Take the 2-minute tour ×
English Language & Usage Stack Exchange is a question and answer site for linguists, etymologists, and serious English language enthusiasts. It's 100% free, no registration required.

Jim: Have a donut.

Steve: Don't mind if I do! [grabs honey cruller]

What exactly is Steve telling Jim here:

  1. Steve doesn't mind if he has a donut
  2. Steve warns Jim, lightly, not to mind if he takes a donut (Jim did offer, after all)
share|improve this question
6  
Steve is telling John that he will take him up on his offer and take a donut. Maybe one of my more esteemed peers will know why "don't mind if I do" has come to mean, basically, "I will, thanks!" –  Kristina Lopez Jul 18 '13 at 14:55
3  
The prolix way of responding to Jim's offer might be as follows: "My mind tells me not to be reticent, so therefore I will gladly partake of the donut!" To me, there seems to be a hint of litotes in the less-prolix version (i.e., "Don't mind if I do") in that instead of the positive "My mind tells me yes," the offeree says in effect, "My mind doesn't tell me no--thankfully!" (as Steve then inhales the donut). –  rhetorician Jul 18 '13 at 15:56
1  
@rhetorician: +1 for teaching me the terms prolix and litotes. –  CSJ Jul 19 '13 at 11:10
    
@CSJ: No mench (which is Julia-speak for "Don't mention it"). Julia, by the way, was a senior citizen who, like me, rented a room in the same apartment on Riverside Drive in Manhattan, from another elderly woman whose name I forget. This was way back in the 70s. I've never forgotten Julia's "no mench." –  rhetorician Jul 19 '13 at 13:29
add comment

3 Answers

up vote 15 down vote accepted

Don't Mind If I Do was a catch-phrase popularised by Colonel Chinstrap in the radio programme It's That Man Again. It means "thank you very much, I am pleased to accept your kind offer".

It is chiefly used in accepting the offer of a drink (well, that's usually when I use it, anyway), but will do for any other small gift.

share|improve this answer
add comment

This is said to politely accept an offer of food or drink:
"There's plenty more cake if you'd like another piece."
"I don't mind if I do."

Beginning in 1910, and then especially by the late 40s, this phrase was a very popular British way of accepting an offer - meaning "Yes, please!"

[I've summarised the gist of the article in A Dictionary of Catch Phrases here.]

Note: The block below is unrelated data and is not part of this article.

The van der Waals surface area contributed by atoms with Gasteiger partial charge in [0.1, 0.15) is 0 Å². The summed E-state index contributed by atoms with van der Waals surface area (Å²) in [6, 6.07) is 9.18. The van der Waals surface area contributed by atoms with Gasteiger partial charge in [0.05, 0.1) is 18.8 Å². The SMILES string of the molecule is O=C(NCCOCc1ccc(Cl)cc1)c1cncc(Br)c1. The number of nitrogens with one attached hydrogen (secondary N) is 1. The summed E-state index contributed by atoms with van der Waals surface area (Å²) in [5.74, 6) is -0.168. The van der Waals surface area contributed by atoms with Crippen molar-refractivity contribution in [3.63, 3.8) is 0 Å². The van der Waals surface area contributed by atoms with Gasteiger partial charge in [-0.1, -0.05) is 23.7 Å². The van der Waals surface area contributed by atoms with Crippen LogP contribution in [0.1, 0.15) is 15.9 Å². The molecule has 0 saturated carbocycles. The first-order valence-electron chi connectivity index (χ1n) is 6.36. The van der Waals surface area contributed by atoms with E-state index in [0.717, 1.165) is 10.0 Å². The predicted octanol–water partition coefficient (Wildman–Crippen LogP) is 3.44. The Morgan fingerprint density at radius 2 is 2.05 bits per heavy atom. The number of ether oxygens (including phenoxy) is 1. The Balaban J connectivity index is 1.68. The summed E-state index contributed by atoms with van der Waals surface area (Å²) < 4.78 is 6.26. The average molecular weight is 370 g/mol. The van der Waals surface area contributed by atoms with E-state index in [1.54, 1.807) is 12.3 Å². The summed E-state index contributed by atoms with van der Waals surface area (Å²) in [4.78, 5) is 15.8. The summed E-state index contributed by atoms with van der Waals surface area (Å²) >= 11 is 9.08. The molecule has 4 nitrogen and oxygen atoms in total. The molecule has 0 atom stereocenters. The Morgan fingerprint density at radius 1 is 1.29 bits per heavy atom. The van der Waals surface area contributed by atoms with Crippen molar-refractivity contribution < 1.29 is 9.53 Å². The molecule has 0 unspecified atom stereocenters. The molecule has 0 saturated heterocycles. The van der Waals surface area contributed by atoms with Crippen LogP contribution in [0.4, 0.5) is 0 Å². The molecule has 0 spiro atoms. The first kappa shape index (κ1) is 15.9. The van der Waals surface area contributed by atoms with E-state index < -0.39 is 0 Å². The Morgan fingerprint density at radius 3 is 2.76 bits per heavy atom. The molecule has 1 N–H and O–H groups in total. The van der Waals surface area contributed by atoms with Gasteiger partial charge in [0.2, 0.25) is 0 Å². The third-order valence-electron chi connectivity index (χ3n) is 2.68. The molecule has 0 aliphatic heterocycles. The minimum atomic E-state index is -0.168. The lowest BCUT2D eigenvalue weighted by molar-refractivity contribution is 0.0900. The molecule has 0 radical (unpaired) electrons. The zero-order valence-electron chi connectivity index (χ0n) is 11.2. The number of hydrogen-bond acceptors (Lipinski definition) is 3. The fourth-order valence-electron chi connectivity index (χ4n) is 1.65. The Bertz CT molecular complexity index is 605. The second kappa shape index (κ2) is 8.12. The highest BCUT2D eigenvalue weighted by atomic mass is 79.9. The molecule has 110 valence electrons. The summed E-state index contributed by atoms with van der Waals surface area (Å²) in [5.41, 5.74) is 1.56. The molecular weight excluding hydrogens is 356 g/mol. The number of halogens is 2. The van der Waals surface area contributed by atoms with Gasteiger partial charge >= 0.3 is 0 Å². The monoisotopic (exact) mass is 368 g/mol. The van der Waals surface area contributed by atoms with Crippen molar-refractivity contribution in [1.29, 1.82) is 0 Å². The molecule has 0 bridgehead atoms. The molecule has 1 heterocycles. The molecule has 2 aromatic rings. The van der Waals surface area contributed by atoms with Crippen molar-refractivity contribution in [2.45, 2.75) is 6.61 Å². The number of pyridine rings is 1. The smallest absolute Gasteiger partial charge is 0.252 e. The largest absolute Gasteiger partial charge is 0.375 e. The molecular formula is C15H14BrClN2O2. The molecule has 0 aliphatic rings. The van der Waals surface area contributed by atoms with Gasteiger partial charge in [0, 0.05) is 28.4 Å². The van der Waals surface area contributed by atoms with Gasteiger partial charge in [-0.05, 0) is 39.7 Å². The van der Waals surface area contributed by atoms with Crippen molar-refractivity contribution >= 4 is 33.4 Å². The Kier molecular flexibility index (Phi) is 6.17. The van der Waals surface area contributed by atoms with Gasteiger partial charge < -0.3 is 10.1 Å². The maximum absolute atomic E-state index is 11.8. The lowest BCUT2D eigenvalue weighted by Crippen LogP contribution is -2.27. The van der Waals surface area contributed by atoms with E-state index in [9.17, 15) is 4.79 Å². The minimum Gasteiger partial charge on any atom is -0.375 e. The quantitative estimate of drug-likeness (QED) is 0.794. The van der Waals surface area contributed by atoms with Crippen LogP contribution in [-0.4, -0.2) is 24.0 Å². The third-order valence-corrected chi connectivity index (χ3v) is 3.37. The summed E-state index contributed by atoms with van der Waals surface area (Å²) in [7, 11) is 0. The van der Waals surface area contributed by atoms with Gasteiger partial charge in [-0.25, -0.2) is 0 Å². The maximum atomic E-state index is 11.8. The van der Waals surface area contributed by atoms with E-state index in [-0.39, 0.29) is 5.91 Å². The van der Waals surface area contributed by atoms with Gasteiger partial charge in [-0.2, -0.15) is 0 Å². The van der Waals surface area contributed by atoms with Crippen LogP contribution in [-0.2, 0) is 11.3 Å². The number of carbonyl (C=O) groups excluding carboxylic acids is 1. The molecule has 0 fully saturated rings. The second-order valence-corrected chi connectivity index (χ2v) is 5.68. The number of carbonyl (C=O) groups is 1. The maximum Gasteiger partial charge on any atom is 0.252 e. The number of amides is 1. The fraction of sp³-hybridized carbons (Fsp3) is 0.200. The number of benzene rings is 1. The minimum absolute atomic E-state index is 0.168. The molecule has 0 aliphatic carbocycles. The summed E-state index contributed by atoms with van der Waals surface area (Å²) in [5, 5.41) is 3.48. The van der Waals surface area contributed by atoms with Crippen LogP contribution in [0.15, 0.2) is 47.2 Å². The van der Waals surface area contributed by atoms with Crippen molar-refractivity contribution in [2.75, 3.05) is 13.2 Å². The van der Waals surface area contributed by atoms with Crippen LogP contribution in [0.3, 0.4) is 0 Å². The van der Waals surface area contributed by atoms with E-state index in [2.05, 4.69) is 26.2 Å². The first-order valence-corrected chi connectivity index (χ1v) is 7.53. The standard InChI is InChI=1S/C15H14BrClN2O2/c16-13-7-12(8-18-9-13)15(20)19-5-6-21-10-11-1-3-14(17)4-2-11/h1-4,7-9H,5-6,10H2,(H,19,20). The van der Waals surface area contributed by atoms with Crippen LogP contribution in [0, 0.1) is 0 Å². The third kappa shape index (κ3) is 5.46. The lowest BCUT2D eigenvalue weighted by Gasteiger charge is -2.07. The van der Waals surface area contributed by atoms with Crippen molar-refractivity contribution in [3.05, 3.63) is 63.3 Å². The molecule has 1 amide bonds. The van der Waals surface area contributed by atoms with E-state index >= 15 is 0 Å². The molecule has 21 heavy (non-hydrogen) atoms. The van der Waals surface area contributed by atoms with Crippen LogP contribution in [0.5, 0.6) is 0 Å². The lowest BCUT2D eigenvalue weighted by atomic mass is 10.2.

To me, it now sounds a bit quaint and old-fashioned, maybe even with a tendency towards lower class. But this is a purely personal impression.

share|improve this answer
2  
I don't think I've ever heard it used with that beginning 'I'. It always starts with "Don't". It just sounds...weird with the leading 'I'. –  ryan Jul 18 '13 at 18:22
    
@ryan: That was my impression too. –  CSJ Jul 18 '13 at 19:22
    
@ryan: I had the opposite impression ... that the initial "I" is commonly pronounced, and is always understood to be there even if elided. I think there's even an Irish song whose chorus is "I don't mind if I do", where the narrator ends up accepting a proposal of marriage that way. –  LarsH Jul 18 '13 at 19:59
    
P.S. shamrocksinthewind.com/lyrics_frolickn.html; see "I Don't Mind if I Do". –  LarsH Jul 18 '13 at 20:15
    
@ryan: Same here - but not being a native speaker, I thought I must have missed it somehow. –  Mac Jul 19 '13 at 7:16
add comment

Adding a little to the good information in the other answers...

I think key to seeing why the answer is "1" and not "2" (Steve warns Jim, lightly, not to mind) is to realize that there is an elided "I" at the beginning of the idiom. That "I" is often explicit. See e.g. the song

I entered the kitchen, 'twas cosy and bright
Soon a fine hearty supper, I put out of sight
Says she "Have a drop of the old mountain dew"
And me darlin', says I, I don't mind if I do

(http://www.shamrocksinthewind.com/lyrics_frolickn.html) The Rovers perform this song at http://www.youtube.com/watch?v=EKi00SVmLJ4

The other aspect to understanding the form of this idiom is British humorous understatement. "I don't mind", taken literally, is a very weak and modest affirmation. But it's understood as understatement for a stronger "I'd like that" or even "I'd love to", with humorous effect. I think, the greater the disparity between the literal and understood meanings, the funnier it is.

share|improve this answer
add comment

Your Answer

 
discard

By posting your answer, you agree to the privacy policy and terms of service.

Not the answer you're looking for? Browse other questions tagged or ask your own question.